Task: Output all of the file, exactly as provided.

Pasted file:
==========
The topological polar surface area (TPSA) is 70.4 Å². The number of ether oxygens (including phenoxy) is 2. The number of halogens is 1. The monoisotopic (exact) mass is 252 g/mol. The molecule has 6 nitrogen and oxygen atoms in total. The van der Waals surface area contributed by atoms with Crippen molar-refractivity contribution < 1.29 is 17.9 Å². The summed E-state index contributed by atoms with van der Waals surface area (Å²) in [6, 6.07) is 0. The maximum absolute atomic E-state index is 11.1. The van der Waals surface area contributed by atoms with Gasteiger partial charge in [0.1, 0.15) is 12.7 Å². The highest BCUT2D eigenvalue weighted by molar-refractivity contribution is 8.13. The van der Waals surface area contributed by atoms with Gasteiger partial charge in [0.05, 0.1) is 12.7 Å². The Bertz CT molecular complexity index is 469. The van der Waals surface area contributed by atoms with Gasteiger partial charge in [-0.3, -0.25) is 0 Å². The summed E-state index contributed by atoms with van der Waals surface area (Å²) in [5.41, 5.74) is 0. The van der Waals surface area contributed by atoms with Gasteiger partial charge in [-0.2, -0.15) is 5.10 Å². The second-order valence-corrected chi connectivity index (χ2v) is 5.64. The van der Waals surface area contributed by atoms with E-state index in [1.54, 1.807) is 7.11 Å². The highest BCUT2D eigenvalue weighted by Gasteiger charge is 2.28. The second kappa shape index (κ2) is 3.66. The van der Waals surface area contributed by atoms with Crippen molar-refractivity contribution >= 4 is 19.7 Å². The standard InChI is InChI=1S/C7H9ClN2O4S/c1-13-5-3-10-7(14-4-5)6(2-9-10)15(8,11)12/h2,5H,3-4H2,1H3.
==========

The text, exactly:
The topological polar surface area (TPSA) is 70.4 Å². The number of ether oxygens (including phenoxy) is 2. The number of halogens is 1. The monoisotopic (exact) mass is 252 g/mol. The molecule has 6 nitrogen and oxygen atoms in total. The van der Waals surface area contributed by atoms with Crippen molar-refractivity contribution < 1.29 is 17.9 Å². The summed E-state index contributed by atoms with van der Waals surface area (Å²) in [6, 6.07) is 0. The maximum absolute atomic E-state index is 11.1. The van der Waals surface area contributed by atoms with Gasteiger partial charge in [0.1, 0.15) is 12.7 Å². The highest BCUT2D eigenvalue weighted by molar-refractivity contribution is 8.13. The van der Waals surface area contributed by atoms with Gasteiger partial charge in [0.05, 0.1) is 12.7 Å². The Bertz CT molecular complexity index is 469. The van der Waals surface area contributed by atoms with Gasteiger partial charge in [-0.3, -0.25) is 0 Å². The summed E-state index contributed by atoms with van der Waals surface area (Å²) in [5.41, 5.74) is 0. The van der Waals surface area contributed by atoms with Gasteiger partial charge in [-0.2, -0.15) is 5.10 Å². The second-order valence-corrected chi connectivity index (χ2v) is 5.64. The van der Waals surface area contributed by atoms with E-state index in [1.54, 1.807) is 7.11 Å². The highest BCUT2D eigenvalue weighted by Gasteiger charge is 2.28. The second kappa shape index (κ2) is 3.66. The van der Waals surface area contributed by atoms with Crippen molar-refractivity contribution >= 4 is 19.7 Å². The standard InChI is InChI=1S/C7H9ClN2O4S/c1-13-5-3-10-7(14-4-5)6(2-9-10)15(8,11)12/h2,5H,3-4H2,1H3.